• 26A: "The only American invention as perfect as a sonnet," per H. L. Mencken (MARTINI) — Great clue on MARTINI, but Hard As Hell. Needed almost every cross before it dropped.  
  • 21A: Where you might spend dinars for dinners (SERBIA) — first, that pun is truly lousy. Second, I fell like half the world uses dinars. This clue was hard.
  • 52A: Dance class wear (UNITARD) — I wrote LEOTARD, because of course I did.
  • 35D: Ceaselessly (NO END) — I wrote in ON END. This was oddly disastrous.
Signed, Rex Parker, King of CrossWorld

[Follow Rex Parker on Twitter and Facebook]


Italian scooter brand / TUE 9-22-15 / Angels Demons group whose name is Latin for enlightened / Montreal baseballer / Amount subtracted from gross weight / Pesticide banned in 1972

Tuesday, September 22, 2015

Constructor: Victor Barocas and Tom Pepper

Relative difficulty: Shade over Medium (over-sized grid, took somewhat more time)

THEME: WIZARD OF AAHS (65A: Alternative name for 18-, 29- or 51-Across) —people who make you say "aah" somehow:

Theme answers:
  • PYROTECHNIST (18A: Fireworks expert)
  • OTOLARYNGOLOGIST (29A: Head and neck physician)
  • MASSAGE THERAPIST (51A: Hard rubber, maybe)
Word of the Day: ILLUMINATI (12D: "Angels & Demons" group whose name is Latin for "enlightened) —
The Illuminati (plural of Latin illuminatus, "enlightened") is a name given to several groups, both real and fictitious. Historically, the name usually refers to the Bavarian Illuminati, an Enlightenment-era secret society founded on May 1, 1776. The society's goals were to oppose superstition, obscurantism, religious influence over public life and abuses of state power. "The order of the day," they wrote in their general statutes, "is to put an end to the machinations of the purveyors of injustice, to control them without dominating them." The Illuminati—along with Freemasonry and other secret societies—were outlawed through edict, by the Bavarian ruler, Charles Theodore, with the encouragement of the Roman Catholic Church, in 1784, 1785, 1787 and 1790. In the several years following, the group was vilified by conservative and religious critics who claimed that they continued underground and were responsible for the French Revolution. // In subsequent use, "Illuminati" refers to various organisations which claim or are purported to have links to the original Bavarian Illuminati or similar secret societies, though these links are unsubstantiated. They are often alleged to conspire to control world affairs, by masterminding events and planting agents in government and corporations, in order to gain political power and influence and to establish a New World Order. Central to some of the most widely known and elaborate conspiracy theories, the Illuminati have been depicted as lurking in the shadows and pulling the strings and levers of power in dozens of novels, movies, television shows, comics, video games, and music videos. (wikipedia)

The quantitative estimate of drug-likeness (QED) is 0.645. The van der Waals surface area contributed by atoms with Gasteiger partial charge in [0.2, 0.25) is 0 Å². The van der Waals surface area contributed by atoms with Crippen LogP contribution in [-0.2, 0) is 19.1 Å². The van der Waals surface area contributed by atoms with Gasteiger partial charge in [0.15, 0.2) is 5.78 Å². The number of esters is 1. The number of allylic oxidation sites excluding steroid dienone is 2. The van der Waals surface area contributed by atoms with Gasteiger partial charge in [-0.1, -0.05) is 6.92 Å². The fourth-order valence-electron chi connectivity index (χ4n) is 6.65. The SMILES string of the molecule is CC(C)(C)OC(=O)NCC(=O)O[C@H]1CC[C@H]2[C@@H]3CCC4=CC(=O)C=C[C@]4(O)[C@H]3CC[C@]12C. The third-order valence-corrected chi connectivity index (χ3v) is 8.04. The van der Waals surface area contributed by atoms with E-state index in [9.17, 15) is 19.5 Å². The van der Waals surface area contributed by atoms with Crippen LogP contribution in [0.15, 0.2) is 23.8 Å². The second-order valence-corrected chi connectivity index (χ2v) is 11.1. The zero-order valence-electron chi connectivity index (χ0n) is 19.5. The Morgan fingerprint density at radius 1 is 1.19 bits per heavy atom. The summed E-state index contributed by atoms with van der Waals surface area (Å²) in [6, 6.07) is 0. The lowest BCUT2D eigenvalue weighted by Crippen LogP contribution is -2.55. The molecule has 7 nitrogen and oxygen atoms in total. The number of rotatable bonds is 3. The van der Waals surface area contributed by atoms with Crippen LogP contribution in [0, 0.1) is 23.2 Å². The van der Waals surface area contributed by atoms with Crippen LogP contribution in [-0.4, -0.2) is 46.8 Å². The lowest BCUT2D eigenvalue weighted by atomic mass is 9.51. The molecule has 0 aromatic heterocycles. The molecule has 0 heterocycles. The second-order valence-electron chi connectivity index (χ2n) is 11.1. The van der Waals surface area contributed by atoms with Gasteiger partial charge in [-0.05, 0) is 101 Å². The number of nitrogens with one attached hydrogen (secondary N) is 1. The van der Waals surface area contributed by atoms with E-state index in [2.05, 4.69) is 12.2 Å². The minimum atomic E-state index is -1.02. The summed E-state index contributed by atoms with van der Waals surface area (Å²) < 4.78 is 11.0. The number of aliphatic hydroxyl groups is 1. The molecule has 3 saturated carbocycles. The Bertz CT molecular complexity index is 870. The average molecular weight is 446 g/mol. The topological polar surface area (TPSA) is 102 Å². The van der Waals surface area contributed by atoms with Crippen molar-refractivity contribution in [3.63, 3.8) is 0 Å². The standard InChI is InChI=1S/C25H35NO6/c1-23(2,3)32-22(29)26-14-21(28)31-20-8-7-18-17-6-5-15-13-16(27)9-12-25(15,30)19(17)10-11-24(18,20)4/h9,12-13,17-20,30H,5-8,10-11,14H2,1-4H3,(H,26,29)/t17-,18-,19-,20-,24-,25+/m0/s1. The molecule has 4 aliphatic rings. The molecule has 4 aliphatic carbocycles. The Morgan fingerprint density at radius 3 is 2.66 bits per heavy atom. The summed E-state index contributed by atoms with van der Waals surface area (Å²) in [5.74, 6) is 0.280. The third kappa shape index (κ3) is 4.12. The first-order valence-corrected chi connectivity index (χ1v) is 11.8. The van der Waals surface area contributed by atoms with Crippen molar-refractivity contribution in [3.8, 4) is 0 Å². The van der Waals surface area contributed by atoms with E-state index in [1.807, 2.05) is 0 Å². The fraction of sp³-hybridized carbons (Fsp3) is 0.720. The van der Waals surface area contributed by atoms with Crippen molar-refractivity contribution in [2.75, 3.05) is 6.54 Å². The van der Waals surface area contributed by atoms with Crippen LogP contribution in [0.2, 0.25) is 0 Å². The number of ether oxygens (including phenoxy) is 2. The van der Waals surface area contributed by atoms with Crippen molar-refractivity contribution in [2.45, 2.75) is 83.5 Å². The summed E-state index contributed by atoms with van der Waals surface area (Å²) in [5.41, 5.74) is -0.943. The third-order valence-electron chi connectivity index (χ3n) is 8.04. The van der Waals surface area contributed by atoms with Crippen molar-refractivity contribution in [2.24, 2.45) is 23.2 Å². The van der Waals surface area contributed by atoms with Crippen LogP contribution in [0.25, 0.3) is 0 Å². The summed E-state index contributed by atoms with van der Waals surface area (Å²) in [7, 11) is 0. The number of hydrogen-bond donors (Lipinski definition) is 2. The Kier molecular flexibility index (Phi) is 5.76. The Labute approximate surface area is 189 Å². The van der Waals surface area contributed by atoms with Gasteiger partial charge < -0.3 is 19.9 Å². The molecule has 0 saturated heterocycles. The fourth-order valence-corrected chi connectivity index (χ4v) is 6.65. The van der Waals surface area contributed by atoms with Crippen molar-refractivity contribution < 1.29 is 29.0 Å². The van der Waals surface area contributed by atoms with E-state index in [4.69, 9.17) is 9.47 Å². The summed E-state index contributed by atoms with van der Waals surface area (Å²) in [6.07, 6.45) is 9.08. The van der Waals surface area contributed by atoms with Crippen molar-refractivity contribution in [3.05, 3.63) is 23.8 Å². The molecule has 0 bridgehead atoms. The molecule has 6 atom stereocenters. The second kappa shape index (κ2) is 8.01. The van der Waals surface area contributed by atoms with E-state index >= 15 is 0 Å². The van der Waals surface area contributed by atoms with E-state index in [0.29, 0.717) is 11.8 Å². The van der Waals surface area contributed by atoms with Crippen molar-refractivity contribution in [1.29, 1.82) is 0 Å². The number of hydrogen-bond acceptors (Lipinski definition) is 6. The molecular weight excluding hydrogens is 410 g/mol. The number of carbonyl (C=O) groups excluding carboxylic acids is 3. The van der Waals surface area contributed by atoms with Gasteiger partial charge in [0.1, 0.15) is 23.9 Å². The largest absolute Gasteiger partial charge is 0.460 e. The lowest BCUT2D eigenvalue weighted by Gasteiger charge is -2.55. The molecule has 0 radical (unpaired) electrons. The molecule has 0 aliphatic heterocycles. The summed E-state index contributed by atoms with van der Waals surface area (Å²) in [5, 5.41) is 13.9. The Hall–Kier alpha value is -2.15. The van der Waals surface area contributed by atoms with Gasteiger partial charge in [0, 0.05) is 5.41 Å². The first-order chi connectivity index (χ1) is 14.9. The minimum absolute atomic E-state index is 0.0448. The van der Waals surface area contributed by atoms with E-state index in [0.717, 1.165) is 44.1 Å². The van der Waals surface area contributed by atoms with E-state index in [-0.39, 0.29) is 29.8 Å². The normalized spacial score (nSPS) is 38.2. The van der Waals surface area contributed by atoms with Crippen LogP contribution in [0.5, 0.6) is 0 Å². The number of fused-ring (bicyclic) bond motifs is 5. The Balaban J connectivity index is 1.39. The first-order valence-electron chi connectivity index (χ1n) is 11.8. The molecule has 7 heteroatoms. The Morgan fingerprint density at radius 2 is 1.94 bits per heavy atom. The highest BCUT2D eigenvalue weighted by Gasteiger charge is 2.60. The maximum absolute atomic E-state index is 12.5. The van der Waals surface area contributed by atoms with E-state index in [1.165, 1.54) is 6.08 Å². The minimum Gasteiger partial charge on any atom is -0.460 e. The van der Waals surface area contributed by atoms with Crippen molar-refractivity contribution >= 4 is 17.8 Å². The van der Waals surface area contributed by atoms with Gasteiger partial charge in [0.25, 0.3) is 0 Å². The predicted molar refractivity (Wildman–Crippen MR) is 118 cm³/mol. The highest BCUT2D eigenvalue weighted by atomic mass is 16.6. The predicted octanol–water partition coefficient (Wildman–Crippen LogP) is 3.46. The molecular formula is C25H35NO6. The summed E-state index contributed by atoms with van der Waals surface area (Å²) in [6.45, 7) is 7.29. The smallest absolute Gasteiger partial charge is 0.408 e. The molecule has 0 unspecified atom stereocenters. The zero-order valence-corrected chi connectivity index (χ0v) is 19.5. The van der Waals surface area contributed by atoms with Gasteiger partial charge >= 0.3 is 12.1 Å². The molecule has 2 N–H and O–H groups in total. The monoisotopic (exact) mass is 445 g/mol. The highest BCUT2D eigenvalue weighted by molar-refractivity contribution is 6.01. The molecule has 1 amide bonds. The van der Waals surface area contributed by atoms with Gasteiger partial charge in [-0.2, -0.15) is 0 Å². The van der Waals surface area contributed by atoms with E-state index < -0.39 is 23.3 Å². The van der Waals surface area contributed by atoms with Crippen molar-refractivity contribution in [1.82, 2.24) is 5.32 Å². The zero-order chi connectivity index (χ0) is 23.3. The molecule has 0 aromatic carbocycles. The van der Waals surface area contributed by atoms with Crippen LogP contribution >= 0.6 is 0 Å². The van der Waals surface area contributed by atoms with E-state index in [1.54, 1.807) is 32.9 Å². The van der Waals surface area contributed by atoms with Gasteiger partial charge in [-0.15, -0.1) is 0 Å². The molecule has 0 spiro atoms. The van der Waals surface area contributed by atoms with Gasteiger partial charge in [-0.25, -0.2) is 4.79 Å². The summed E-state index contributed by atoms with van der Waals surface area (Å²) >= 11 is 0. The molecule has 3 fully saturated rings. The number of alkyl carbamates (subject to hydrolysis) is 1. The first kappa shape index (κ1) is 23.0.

• • •